Because of the heightened concerns about wilderness therapy or residential treatment programs for troubled youth, the following special requirements pertain to permitting their operation on public lands:
Timeframe: This IM is effective immediately.
Budget Impact: The overall impact to budget development workload is minimal.
Background: Widespread interest in wilderness therapy or residential treatment programs for troubled youth requires the BLM to ensure permitted programs are operating in compliance with state and local laws and regulations and providing for the health and safety of the participants. On January 18, 2008, the Office of the Inspector General (OIG) wrote a memo to the Secretary making two recommendations concerning the permitting and operations of wilderness therapy or residential treatment programs for troubled youth on public lands. These recommendations resulted from an independent study the OIG conducted in response to a Congressional request dated October 11, 2007, related to these programs.
The two recommendations are:
The OIG also noted that the BLM’s use of the RMIS distinguishes the BLM as the only DOI bureau that currently tracks commercial and organized group SRPs using a centralized data system.
The GAO, on October 10, 2007, provided testimony to Congress which notes that many individuals cite positive outcomes associated with specific types of residential treatment. However, they also outline allegations regarding the abuse and death of participants enrolled in wilderness therapy or residential treatment programs for troubled youth. The GAO’s testimony includes a report on 10 case studies concerning programs where youth fatalities occurred on Federal lands, including those managed by the BLM.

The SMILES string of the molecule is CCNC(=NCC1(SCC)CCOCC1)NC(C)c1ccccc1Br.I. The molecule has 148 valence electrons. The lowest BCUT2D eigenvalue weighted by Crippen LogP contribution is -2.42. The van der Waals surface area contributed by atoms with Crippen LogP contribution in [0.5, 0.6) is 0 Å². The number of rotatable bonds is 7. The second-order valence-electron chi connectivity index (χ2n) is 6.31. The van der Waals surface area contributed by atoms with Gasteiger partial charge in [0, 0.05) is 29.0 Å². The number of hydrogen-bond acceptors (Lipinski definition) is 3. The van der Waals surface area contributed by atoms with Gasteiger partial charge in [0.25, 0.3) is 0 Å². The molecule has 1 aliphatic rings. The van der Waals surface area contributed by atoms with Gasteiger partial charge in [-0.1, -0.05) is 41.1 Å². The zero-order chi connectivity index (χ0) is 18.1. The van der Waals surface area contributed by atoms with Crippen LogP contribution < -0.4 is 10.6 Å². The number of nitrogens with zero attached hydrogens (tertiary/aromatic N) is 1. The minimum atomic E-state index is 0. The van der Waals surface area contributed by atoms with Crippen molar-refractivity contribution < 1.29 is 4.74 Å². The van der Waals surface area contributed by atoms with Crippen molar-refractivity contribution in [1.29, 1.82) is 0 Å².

As for oversight of residential treatment programs, the GAO notes that states have taken a variety of approaches ranging from no oversight to statutory regulations that require licensing and oversight. States differ in how they license and monitor the various types of programs in terms of both the agencies involved and the types of requirements. For example, some states have centralized licensing and monitoring within a single agency, while other states have decentralized these functions among three or more different agencies. There are currently no federal laws that define and regulate residential treatment programs.
Manual/Handbook Sections Affected: 2930 Manual and Handbook – Recreation Permits and Fees
Coordination: This policy was developed with the assistance of multiple BLM Field and State Offices, WO-120, WO-170, WO-250.
Contact: For further information, contact Hal Hallett, Senior Outdoor Recreation Specialist, 202-452-7794.
Signed by: Authenticated by:
Edwin L. Roberson Robert M. Williams
Assistant Director Division of IRM Governance,WO-560
Renewable Resources and Planning
|Last updated: 10-21-2009|